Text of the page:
This year’s 86th Scripps National Spelling Bee demonstrated how competition can help teach kids resilience. Not only was this winner Arvind Mahankai’s fourth attempt at the gold trophy, but it was a repeat performance for ten out of the eleven finalists.
It’s remarkable how many times these kids try to finish in the top spot, especially considering that they must advance through local and regional events each year to even make the national tournament. For instance, third-place finisher Sriram Hathwar competed on the national stage in 2008, 2009, and 2011, but missed out in 2010 and 2012.
A common complaint heard about American youth is that they are used to excelling and being handed a trophy all the time, which conditions them to expect to win and hampers their ability to handle losing with grace. But not only do the top spellers disprove this notion, so do many of the children I met while researching Playing to Win: Raising Children in a Competitive Culture.
In Playing to Win—where I focus on elementary school-age kids who play chess, soccer, and dance—I detail the concept of Competitive Kid Capital™, which I’ve previously defined here at Psychology Today.com. One of the five components of Competitive Kid Capital is bouncing back from a loss to win in the future, a quality that the parents I met highly value in their children. In addition, it is a quality that children will continue to rely on through the ups and downs of their adult lives.
One mother described this to be as developing an appreciation for perseverance, hard work, and what she called “stick-to-itiveness”: “I want him [her son] to learn, probably the most useful skill I can think of, the value of hard work. . . . Things don’t always come easily and you can’t give up when things don’t come easily, and specifically sort of a stick-to-itiveness.”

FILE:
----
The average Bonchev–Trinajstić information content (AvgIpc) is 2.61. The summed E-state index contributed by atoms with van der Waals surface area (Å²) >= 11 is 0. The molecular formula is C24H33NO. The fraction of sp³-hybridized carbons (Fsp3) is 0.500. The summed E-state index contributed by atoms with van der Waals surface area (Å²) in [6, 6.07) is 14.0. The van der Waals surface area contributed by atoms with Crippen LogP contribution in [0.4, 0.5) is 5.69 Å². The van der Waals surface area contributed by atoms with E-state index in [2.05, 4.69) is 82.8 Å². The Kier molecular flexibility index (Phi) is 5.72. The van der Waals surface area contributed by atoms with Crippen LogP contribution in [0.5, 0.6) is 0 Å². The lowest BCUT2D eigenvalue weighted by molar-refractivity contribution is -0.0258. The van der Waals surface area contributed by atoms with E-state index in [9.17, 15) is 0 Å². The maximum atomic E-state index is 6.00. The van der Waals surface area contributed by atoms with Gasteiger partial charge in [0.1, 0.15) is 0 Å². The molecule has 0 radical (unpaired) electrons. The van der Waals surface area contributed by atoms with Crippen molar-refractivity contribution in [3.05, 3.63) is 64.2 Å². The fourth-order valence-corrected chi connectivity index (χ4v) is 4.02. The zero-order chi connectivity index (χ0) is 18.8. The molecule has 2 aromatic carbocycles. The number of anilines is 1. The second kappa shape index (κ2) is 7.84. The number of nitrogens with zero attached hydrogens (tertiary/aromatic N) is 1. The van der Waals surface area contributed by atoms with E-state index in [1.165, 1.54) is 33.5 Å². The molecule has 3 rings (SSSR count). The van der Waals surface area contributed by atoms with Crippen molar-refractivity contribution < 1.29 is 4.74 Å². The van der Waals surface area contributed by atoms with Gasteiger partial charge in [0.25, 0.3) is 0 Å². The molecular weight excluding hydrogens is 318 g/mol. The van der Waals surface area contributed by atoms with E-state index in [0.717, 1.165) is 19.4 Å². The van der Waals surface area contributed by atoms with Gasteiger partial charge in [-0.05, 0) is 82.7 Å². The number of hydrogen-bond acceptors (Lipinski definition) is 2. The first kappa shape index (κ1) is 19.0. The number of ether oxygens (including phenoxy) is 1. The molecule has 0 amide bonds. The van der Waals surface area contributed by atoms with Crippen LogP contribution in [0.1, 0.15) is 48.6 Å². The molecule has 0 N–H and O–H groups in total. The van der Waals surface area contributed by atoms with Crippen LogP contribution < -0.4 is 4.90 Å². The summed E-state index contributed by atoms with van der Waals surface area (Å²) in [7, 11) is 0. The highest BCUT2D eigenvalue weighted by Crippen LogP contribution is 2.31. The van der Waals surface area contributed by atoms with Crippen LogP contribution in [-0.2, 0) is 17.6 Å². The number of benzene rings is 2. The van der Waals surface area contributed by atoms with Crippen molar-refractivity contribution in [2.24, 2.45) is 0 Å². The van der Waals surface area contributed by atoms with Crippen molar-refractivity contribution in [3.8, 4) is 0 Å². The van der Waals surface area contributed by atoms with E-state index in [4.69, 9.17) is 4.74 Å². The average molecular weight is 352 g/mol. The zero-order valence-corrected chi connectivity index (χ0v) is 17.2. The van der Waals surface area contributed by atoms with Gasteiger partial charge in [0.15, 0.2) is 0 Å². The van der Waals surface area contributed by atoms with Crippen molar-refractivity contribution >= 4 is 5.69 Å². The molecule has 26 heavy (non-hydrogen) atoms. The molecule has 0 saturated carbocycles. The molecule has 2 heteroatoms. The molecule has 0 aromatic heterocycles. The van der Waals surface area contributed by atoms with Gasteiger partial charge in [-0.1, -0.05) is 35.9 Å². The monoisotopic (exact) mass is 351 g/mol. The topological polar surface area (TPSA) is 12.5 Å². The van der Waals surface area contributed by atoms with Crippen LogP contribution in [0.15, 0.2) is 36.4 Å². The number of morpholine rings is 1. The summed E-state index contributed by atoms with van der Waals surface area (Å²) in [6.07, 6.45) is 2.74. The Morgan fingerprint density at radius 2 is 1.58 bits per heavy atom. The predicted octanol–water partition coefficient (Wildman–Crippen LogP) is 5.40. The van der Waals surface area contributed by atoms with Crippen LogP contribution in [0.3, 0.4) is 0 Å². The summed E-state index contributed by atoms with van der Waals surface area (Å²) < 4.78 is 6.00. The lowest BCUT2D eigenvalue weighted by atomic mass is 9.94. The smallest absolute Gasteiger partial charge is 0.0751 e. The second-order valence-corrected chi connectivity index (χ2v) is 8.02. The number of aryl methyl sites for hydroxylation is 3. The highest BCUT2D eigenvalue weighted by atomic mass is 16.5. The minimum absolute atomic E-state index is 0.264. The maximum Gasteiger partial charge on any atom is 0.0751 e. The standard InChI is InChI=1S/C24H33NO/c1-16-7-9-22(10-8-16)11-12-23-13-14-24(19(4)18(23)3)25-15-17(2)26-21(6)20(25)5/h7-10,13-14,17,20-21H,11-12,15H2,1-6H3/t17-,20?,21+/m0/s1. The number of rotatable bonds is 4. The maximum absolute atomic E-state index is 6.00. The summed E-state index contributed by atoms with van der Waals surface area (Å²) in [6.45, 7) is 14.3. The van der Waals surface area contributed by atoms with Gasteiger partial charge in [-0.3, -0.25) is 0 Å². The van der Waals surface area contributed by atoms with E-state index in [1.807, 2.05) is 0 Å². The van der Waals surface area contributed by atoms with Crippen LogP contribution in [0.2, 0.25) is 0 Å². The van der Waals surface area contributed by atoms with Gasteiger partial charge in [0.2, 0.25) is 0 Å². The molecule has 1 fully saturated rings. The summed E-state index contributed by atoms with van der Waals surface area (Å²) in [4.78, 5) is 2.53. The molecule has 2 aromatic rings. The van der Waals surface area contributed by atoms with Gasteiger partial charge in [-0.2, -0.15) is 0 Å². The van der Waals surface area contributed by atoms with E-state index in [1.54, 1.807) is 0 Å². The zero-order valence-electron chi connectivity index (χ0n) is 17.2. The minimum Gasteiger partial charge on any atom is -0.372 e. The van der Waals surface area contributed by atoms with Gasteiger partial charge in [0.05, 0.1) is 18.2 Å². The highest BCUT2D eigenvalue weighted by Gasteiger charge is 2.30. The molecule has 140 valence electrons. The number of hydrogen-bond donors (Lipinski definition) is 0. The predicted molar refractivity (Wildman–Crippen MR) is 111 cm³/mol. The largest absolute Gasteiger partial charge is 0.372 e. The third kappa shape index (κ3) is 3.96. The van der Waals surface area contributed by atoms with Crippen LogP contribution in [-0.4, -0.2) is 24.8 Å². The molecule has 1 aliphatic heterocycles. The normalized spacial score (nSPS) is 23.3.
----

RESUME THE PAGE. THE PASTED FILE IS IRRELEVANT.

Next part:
This stick-to-itiveness is tested after an unsuccessful competition, like Arvind’s previous two third-place finishes in the Bee in 2011 and 2012. Another mother I met (but which could have been said by Arvind’s own mom) explained how competing in afterschool activities helps her son develop resilience: “To be able to keep going back [after losses] is tough. I’ve seen him be discouraged at a lot of these tournaments where we break even. There’re four rounds and he gets two. On a good one, we’ll get three. And I tell him, “As long as you break even, I think 50–50 is good. That’s 50 percent. That’s fair. That’s a lot more than a lot of people can do.” He might get a little discouraged, but he still wants to go. So I think it does create some kind of an ability to face defeat and put your successes into some context.”
Other Playing to Win parents expressed similar sentiments about the importance of learning about hard work and loss in childhood, highlighting the unpredictable nature of life: “The winning and losing is phenomenal. I wish it was something that I learned because life is really bumpy. You’re not going to win all the time and you have to be able to reach inside and come back. Come back and start fresh and they are able to.”
While there was only one winner at this year’s Spelling Bee, kids who make any of the televised portions of ESPN coverage often see this is a victory—though the real goal is to make it to primetime by being a finalist. Fourth-place finisher Amber Born (also in her fourth Bee appearance) started trending on Twitter because viewers appreciated her deadpan comedic humor mixed in with her spelling prowess.
Amber, Arvind, and so many competitive kids know how to handle fourth place, first place, or even fortieth place because of their experiences in tournaments in their youth. Competition not only teaches them how to be resilient and come back next time to try for first again, it can even teach them how to spell r-e-s-i-l-i-e-n-t.